Asked by a reporter if an invitation was made for President Barack Obama to address the SBC, Hunt said he knew of no such invitation.
But Hunt, the first known Native American SBC president, said, “I feel like we will have a resolution to really honor our president, especially in the context of being the first African American to be elected. We have much to celebrate in that.”
Hunt said he had ample opportunity to invite Republicans to speak, “but we felt that would send a wrong signal because we wanted to send prayer support to the new president and we are mandated to pray for our president.”
Speaking to proposed federal hate crimes legislation that some say could infringe on biblical preaching, Hunt said he was not overly worried as long as pastors “stay in the context of preaching biblical truth. And if the day comes that we would be imprisoned for the proclamation of the Gospel becoming that much of an offense, we would join about two-thirds of the rest of the planet.
“God forbid that I would travel to the Middle East to encourage those already in hostile settings while at same time being afraid to proclaim the message that I encourage,” Hunt said.
Returning to the Great Commission Resurgence, Hunt answered a question regarding media access to the meetings of the proposed GCR task force. He said media presence would be “counterproductive because we want people to be at liberty to share their heart.”
It could be “embarrassing where we’re just seeking wisdom,” Hunt added, “but we would love to have any and all of you at the meetings and as soon as it is over we’d be delighted to share what we came to by way of context.”
Hunt said he has “no desire whatsoever to touch the structure of the SBC and the truth is, I couldn’t if I wanted to. It would violate policy.” Hunt said perhaps more clarity in his early statements about the GCR document could have helped ease fears of drastic change.
Even if the GCR task force were rejected, traction already has been gained by efficiency studies at the Georgia and Florida conventions and at the Southern Baptist mission boards, Hunt said.
In responding to the first question asked at the news conference, Hunt predicted if the GCR were to pass that evening, he likely would name the members of the task force June 24 and it would include several seminary professors, a college president, an associational director of missions, pastors of churches of varied sizes spanning the country and ethnically diverse members.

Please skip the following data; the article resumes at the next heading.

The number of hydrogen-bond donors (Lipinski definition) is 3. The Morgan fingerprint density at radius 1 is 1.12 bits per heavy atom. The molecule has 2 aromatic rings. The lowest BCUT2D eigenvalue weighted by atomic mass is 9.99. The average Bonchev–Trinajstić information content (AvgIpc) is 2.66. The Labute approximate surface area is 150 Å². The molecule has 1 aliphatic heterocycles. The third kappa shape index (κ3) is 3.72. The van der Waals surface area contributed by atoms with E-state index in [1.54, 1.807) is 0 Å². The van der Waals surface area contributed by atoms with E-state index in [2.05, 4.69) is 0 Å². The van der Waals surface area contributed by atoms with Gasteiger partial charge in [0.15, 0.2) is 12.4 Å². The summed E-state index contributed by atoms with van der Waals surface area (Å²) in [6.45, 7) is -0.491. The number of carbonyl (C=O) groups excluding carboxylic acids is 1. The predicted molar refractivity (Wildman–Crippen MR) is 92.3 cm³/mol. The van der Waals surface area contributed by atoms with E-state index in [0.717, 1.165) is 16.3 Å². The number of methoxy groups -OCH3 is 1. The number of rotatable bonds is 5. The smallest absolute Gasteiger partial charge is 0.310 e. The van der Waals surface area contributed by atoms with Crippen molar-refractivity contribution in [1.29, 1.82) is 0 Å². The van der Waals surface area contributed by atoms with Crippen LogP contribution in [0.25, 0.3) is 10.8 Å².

“I don’t have all the names so I’d probably miss some,” Hunt said. “But I’d be quick to say it will be a very fair committee.”
There has been a bit of a delay in new content here as I have tried to come to grips with the new formatting requirements/rules at WordPress. Firstly I had to work out what was actually going on as there was no communication from WordPress as to the change – which was disappointing. This has been my first ‘bad experience’ here at WordPress. Hopefully communication will be better in the future.
Having discovered the issue which had to do with Microsoft Word documents being pasted into WordPress (which was causing major issues for some WordPress Bloggers – apparently), which WordPress no longer allowed to be used (they removed the formatting capability from the pasted text), I have now started to use Windows Live Writer. So the issue has produced a good result because Windows Live Writer is quite a good bit of software. I am quite impressed. So good has come from it.
Mohamed Nasheed’s election as President of the Maldives was hailed as the dawn of a new era of democracy and freedom in the Indian Ocean country. Under former President Gayoom, the once religiously tolerant Maldives – which tended towards folk Islam – was changed into a society intolerant of all beliefs except state-approved Sunni Islam, reports Forum 18 News Service.
President Nasheed has, Forum 18 News Service notes, taken no steps to dismantle the Gayoom legacy of continuing religious freedom violations. Indeed, the scope for violations has been increased by the creation of a new and powerful Ministry of Islamic Affairs.
The 2008 Maldivian Constitution, inherited from the Gayoom era, also places many obstacles in the way of establishing human rights. Many Maldivians – especially secular and non-Muslim Maldivians forced to conceal their beliefs – have begun using anonymous weblogs to voice their concern over the situation.
Fear of social ostracism and government punishment prevents this concern from being openly expressed. If President Nasheed does not respect all Maldivian’s right to freedom of religion or belief, he will not be able to fulfil his promises to respect their human rights.
Here is another link to a post on another Blog – liked it so much I thought I should post this one too (which is beginning to make my earlier comment about not posting links to other Blogs too often seem a little ridiculous). This link is to a posting on some basic lifestyle evangelism ideas – very good I thought.